Skin cancer Chemotherapy  

Chemotherapy is an important weapon in the treatment of advanced or metastatic skin cancer. It consists of using strong drugs to destroy cancer cells by preventing them from multiplying. The protocol varies depending on the stage of the cancer and your health. In early stage cancers, creams or lotions containing anti-cancer agents can be used to kill the cancer cells. These chemotherapeutic agents can be administered alone or in combination. Your doctor will use the option best suits your case.

 

Radiation Therapy (Radiotherapy)

Radiotherapy is a local treatment that affects the tumor and the area close to it. In general, it consists of using of ionizing radiation to destroy cancer cells. Radiation is often practiced in advanced or metastatic skin cancer to relieve symptoms. Radiotherapy can be used in association with surgical therapy or alone when surgery is not an option.

 

Biological Therapy (Immunotherapy)

Also called biological therapy, immunotherapy is the use of drugs to strengthen your immune system to help your body fight the cancer cells. These drugs act by activating your immune cells so they attack cancer cells and destroy them. Interferon and interleukin-2 are the two most used drugs in the treatment of melanoma. Some of their adverse effects include:

  • chills
  • fever
  • fatigue
  • headache
  • Muscle aches.

 

Photodynamic Therapy (PDT)

This new form of therapy involves application of a photosensitizing substance (causing tissue susceptibility to certain lights) on the skin for several hours before exposing it to a particular light, which can be a blue or red. The substance is applied on the skin as a liquid or a cream containing aminolevulinic acid (5-ALA-HCl) or methyl aminolevulinate (MAL). Once on the skin, the drug is absorbed by the diseased tissue and sebaceous glands. Exposure to the light activates the substance in the tissue, and causes its destruction. You will need to avoid direct sunlight for at least six weeks after treatment.

 

Skin Cancer Survival Rates

After the treatment, the cancer can relapse. A second tumor may develop in other parts of your skin and even in distant tissues. Your chances of surviving depend largely on the stage and size of the tumor when it was diagnosed. However, the prognosis of skin cancer is not alarming, unlike many other forms of cancer. Basal cell or squamous cell carcinomas diagnosed and treated early are cured permanently in more than 90% of cases.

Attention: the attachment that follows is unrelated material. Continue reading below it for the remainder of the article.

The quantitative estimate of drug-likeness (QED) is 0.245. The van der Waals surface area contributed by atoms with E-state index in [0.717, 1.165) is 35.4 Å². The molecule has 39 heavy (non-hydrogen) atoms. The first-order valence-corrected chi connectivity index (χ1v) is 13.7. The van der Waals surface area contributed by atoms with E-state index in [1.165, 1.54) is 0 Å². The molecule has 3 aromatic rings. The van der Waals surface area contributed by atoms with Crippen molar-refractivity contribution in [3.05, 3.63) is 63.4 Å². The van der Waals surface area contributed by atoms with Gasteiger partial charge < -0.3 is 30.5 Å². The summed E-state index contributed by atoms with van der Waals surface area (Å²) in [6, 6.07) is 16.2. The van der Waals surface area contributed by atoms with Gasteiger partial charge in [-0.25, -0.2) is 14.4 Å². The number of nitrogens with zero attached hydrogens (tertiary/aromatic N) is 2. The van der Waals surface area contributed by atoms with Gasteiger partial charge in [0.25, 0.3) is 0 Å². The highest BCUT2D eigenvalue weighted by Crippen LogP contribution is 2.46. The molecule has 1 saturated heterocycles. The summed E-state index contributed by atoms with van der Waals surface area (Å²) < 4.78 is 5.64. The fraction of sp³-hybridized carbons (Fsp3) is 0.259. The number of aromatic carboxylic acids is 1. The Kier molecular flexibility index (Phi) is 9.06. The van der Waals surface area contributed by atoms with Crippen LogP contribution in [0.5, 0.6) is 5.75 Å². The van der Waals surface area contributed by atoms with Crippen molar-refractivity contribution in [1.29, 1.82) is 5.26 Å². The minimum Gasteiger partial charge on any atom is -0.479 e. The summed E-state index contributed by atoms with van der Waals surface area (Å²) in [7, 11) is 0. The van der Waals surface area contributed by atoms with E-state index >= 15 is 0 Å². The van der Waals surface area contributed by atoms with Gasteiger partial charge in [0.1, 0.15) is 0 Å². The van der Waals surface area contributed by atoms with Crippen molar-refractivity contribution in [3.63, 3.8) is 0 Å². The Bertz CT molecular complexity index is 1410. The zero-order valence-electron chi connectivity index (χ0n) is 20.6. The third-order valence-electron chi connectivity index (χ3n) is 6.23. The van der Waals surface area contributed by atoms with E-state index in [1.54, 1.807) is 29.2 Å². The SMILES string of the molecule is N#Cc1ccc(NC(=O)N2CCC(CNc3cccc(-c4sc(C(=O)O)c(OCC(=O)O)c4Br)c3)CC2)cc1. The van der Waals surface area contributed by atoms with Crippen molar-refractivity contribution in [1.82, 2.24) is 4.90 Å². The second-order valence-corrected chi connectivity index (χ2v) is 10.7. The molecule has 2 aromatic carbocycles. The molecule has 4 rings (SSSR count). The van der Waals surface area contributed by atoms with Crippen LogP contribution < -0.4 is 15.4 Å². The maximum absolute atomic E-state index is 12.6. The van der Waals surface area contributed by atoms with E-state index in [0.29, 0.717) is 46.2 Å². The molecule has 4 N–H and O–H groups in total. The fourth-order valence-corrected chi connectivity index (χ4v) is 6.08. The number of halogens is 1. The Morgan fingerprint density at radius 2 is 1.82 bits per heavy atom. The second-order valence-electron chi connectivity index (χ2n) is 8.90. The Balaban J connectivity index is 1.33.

However, the survival rates tend to differ from one race to another. The overall 5-year relative survival rate for 1999-2005 from 17 SEER geographic areas was 91.1%. Five-year relative survival rates by race and sex were:

  • 6% for white men;
  • 7% for white women;
  • 2% for black men;
  • 1% for black women.

 

Skin Cancer Prevention

Unlike many type of cancer, skin cancer can be prevented. In fact, nearly 90% of skin cancers could be prevented by simply protecting the skin from ultraviolet rays. The following steps can help you prevent all types of skin cancer:

  • Avoid tanning beds –tanning beds degage UVA rays that can penetrate into your skin and causes precancerous skin lesions, which can turn into cancer. Avoid them as long as you can.
  • Regular medical visit– If you have been treated with melanoma, it is recommended that you see your doctor every six months for two years and then annually. These preventive measures are needed to detect a recurrence of the disease.
  • Check your skin regularly– it is important to regularly check your skin to detect skin changes or changes in your moles. This is even more important if you have been diagnosed with melanoma.
  • Avoid sun exposure– prolonged exposure to sunlight is the main risk factor for melanoma and therefore avoid them should be your first step in preventing skin cancer. In general, it is good to:
    1. avoid sunbathing
    2. wear protective clothing and a hat when you walk under the sun
    3. avoid sun exposure between 10 am and 4 pm
    4. Apply a protective sunscreen (20 index, at least) – renew it every two hours and after swimming.